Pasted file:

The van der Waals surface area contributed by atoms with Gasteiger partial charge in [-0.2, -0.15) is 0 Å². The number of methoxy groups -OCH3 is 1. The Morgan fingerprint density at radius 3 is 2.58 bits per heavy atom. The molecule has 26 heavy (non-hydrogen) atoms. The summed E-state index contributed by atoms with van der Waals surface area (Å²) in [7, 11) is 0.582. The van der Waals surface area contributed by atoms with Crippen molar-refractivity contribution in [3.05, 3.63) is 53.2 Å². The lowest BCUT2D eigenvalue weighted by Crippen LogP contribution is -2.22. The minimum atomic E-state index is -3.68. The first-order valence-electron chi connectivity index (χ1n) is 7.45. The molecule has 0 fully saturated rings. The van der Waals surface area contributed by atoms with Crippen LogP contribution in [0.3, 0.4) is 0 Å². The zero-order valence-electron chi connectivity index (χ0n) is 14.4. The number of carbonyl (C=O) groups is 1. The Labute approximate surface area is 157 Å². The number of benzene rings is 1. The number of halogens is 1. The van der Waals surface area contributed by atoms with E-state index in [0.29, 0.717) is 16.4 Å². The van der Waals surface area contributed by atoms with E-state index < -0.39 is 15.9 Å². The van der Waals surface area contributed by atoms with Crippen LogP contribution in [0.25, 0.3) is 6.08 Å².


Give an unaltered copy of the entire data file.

The van der Waals surface area contributed by atoms with Gasteiger partial charge in [-0.2, -0.15) is 0 Å². The number of methoxy groups -OCH3 is 1. The Morgan fingerprint density at radius 3 is 2.58 bits per heavy atom. The molecule has 26 heavy (non-hydrogen) atoms. The summed E-state index contributed by atoms with van der Waals surface area (Å²) in [7, 11) is 0.582. The van der Waals surface area contributed by atoms with Crippen molar-refractivity contribution in [3.05, 3.63) is 53.2 Å². The lowest BCUT2D eigenvalue weighted by Crippen LogP contribution is -2.22. The minimum atomic E-state index is -3.68. The first-order valence-electron chi connectivity index (χ1n) is 7.45. The molecule has 0 fully saturated rings. The van der Waals surface area contributed by atoms with Crippen LogP contribution in [0.3, 0.4) is 0 Å². The zero-order valence-electron chi connectivity index (χ0n) is 14.4. The number of carbonyl (C=O) groups is 1. The Labute approximate surface area is 157 Å². The number of benzene rings is 1. The number of halogens is 1. The van der Waals surface area contributed by atoms with E-state index in [0.29, 0.717) is 16.4 Å². The van der Waals surface area contributed by atoms with E-state index < -0.39 is 15.9 Å². The van der Waals surface area contributed by atoms with Crippen LogP contribution in [0.25, 0.3) is 6.08 Å².